In Burkina Faso, living with the risk of Muslim terrorism is the new reality

OUAGADOUGOU, Burkina Faso (AP) — Gaetan Santomenna lost his wife, his 9-year-old son and his mother the night jihadists attacked his cafe in Burkina Faso’s capital before striking a nearby hotel.

Now a year and a half later, he’s reopening doors to the popular restaurant as a sign of resistance to the growing extremism in this West African country.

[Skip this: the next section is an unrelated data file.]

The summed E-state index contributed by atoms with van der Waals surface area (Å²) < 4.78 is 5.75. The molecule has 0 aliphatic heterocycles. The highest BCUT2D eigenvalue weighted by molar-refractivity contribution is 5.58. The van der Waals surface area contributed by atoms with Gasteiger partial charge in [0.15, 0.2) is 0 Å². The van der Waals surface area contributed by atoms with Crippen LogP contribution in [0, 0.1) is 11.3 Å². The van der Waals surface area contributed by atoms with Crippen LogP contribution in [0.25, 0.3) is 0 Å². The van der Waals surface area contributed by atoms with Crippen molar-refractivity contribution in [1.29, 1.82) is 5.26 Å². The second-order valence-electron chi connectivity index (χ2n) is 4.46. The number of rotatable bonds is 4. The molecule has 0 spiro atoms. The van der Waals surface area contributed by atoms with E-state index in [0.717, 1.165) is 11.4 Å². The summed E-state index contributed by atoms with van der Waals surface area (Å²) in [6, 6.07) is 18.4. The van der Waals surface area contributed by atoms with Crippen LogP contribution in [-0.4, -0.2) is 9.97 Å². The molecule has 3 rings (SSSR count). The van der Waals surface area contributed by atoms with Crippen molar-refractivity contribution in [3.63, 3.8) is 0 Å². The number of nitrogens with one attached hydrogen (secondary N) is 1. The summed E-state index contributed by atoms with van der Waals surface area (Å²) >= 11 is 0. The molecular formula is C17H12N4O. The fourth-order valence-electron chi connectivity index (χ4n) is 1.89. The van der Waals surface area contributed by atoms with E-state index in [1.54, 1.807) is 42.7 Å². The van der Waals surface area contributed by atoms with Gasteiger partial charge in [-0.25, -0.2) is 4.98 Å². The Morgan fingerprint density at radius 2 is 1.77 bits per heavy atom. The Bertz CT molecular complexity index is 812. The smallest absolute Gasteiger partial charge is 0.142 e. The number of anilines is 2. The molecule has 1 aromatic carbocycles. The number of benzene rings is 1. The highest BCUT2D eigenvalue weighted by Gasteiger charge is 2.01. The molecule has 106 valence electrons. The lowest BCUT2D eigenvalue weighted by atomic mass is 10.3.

“Being afraid does not help you escape danger. You aren’t safe anywhere. That’s the madness,” he said, shortly before the Cappuccino Cafe was due to open to the public again Thursday.

“I owe it to my children, to my family, to all those who have left us,” Santomenna said. “To accept defeat would be to not pay homage to them.”